Coreflood experiments were conducted in Berea sandstone and Texas Cream limestone cores to quantify the loss in relative permeability caused by condensate accumulation. The in-situ condensate saturation was established dynamically by precise control of core inlet and outlet pressures. It is well known that retrograde condensate dropout can cause significant productivity loss in low permeability reservoirs. This paper shows that such losses can also occur in high permeability reservoirs. Gas relative permeability reductions of 91% to 97% were seen in 2–5 md limestone cores and 95% to 98% in 246–378 md sandstone cores. In light of the new data presented here, the common perception that condensate blocking around wells in high-permeability reservoirs is not significant should be re-examined. Our previous coreflood experiments showed that methanol treatments increased the gas relative permeability in low permeability carbonates, but we had not yet determined the required methanol treatment volumes as done in this study. Methanol displaces retrograde condensate and maintains improved gas relative permeability well into the post-treatment production period. Methanol also displaces water and this can also contribute to higher gas relative permeability in those cases when the initial water saturation is high enough to significantly add to the total liquid blocking of the gas. These results can be used to help reservoir engineers evaluate and treat gas-condensate wells with reduced productivity. Reservoir engineers should be especially careful to evaluate the damage done in such high-permeability reservoirs if the well's pressure drawdown is high enough to result in pressures below the dew point pressure.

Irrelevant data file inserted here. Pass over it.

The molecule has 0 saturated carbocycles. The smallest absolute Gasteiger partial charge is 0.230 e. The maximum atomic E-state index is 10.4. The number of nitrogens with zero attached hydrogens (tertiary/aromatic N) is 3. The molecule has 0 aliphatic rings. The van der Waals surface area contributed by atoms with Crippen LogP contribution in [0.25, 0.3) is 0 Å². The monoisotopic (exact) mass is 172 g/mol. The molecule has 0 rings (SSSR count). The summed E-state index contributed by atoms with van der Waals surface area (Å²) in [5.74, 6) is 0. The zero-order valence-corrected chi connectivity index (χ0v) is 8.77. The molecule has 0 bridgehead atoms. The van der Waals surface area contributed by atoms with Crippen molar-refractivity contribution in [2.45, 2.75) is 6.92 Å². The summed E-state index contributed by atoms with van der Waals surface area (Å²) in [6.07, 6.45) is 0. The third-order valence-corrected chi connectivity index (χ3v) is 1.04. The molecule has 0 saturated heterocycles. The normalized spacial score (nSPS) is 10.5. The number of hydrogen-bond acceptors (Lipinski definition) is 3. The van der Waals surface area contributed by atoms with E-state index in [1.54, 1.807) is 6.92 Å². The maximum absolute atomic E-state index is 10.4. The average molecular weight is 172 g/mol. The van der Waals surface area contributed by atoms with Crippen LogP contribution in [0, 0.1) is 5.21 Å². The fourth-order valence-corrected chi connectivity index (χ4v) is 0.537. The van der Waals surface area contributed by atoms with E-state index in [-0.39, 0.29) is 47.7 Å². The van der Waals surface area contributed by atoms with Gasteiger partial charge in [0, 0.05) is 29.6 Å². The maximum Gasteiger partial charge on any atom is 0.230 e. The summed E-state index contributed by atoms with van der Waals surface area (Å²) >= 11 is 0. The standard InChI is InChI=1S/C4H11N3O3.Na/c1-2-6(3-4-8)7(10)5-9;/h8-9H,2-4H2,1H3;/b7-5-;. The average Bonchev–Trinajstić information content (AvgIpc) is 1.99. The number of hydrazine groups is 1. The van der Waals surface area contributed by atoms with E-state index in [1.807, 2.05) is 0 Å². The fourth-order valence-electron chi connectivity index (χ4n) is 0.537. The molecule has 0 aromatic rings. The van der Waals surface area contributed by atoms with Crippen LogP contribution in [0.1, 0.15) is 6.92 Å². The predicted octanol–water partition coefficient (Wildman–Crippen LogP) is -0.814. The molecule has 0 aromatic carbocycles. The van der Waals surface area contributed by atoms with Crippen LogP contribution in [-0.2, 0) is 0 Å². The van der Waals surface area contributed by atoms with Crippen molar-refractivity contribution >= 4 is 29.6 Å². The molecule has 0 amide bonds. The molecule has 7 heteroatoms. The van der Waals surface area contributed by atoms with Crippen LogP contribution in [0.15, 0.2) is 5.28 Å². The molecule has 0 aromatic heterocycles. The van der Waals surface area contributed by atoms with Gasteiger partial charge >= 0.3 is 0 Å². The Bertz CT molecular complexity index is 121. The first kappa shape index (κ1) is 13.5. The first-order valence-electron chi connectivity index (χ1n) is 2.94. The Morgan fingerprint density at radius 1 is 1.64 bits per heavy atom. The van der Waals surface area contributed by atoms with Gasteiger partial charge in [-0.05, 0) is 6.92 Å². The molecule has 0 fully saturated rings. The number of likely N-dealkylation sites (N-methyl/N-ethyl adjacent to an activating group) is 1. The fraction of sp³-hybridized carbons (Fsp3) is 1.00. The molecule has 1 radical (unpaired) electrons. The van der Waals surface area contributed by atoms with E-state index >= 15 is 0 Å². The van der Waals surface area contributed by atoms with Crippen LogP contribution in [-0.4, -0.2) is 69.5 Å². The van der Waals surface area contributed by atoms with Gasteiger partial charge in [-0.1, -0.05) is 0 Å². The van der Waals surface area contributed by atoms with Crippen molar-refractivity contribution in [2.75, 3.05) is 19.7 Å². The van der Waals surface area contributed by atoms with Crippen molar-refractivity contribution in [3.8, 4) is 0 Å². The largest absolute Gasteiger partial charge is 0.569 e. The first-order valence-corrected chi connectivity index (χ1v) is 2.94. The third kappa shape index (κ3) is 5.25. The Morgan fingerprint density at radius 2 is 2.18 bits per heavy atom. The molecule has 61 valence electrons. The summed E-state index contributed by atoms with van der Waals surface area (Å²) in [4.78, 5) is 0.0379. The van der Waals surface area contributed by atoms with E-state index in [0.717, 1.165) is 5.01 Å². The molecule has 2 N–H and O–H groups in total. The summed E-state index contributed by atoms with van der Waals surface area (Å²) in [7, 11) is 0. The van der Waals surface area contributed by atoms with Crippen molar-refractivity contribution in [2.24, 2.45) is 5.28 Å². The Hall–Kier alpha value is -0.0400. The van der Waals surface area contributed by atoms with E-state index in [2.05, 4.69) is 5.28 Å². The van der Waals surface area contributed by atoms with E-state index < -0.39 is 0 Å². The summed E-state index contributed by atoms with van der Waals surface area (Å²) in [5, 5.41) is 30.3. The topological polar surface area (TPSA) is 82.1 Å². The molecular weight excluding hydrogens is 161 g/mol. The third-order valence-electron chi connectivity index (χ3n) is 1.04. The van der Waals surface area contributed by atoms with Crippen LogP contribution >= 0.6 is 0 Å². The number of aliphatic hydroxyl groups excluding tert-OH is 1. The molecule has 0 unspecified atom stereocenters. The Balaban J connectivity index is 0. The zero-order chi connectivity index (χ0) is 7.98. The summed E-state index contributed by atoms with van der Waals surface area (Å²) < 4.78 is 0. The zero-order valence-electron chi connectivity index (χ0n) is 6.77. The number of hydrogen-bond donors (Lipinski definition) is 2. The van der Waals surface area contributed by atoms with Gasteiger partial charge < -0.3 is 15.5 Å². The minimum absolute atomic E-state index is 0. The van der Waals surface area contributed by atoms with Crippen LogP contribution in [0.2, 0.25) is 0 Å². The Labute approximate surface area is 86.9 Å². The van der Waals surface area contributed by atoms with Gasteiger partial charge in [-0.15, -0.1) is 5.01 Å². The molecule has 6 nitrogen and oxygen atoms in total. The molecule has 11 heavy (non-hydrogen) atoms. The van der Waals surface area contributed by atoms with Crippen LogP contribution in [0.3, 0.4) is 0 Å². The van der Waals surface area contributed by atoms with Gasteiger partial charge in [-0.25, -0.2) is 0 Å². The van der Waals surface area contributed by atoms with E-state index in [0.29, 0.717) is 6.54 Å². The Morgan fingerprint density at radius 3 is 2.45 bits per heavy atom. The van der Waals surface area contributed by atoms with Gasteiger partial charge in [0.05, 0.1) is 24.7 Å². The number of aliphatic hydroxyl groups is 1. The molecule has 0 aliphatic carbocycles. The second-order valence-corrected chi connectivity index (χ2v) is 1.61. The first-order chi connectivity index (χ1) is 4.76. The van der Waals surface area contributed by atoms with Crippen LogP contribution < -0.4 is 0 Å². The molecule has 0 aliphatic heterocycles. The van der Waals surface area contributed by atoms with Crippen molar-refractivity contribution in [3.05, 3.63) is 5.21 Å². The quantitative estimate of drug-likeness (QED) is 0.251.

Gas production from reservoirs having a bottom hole flowing pressure below the dewpoint pressure results in an accumulation of a liquid hydrocarbon near the wells. This condensate accumulation reduces the gas relative permeability, which is known as condensate blocking, and thus the well's productivity. Condensate saturations near the well can reach as high as 50–60% under pseudo steady-state flow of gas and condensate.1 Even when the gas is very lean such as in the Arun field with a maximum liquid drop out of 1.1%, condensate blocking can cause a drastic decline in well productivity.2–4 The Cal Canal Field in California showed a very poor recovery of 10% of the original gas-in-place because of the dual effect of condensate banking and high water saturation.5

Several methods have been proposed to restore gas production rates after a decline due to condensate and/or water blocking.6,7 Gas cycling has been used to maintain reservoir pressure above the dewpoint pressure. Injection of dry gas into a retrograde gas-condensate reservoir vaporizes condensate and increases its dewpoint pressure.8 Injection of propane was experimentally found to decrease the dewpoint and vaporize condensate more efficiently than carbon dioxide.9 Hydraulic fracturing has been used to enhance gas productivity, but is not always feasible or cost-effective.5,10 Inducing hydraulic fractures into the formation can increase the bottom hole pressure. Hydraulic fracturing successfully restored the gas productivity of a well that died after the flowing bottom hole pressure dropped below the dewpoint.11

Recently, a new strategy of using solvents was developed to increase gas relative permeability reduced by condensate blocking.7 Methanol was found to be effective to remove condensate and water and restore gas productivity in low permeability limestone cores. This study is a continuation of that research to explore the effect of condensate blocking in high permeability cores and quantify the volumes of methanol required.

This content is only available via PDF.
You can access this article if you purchase or spend a download.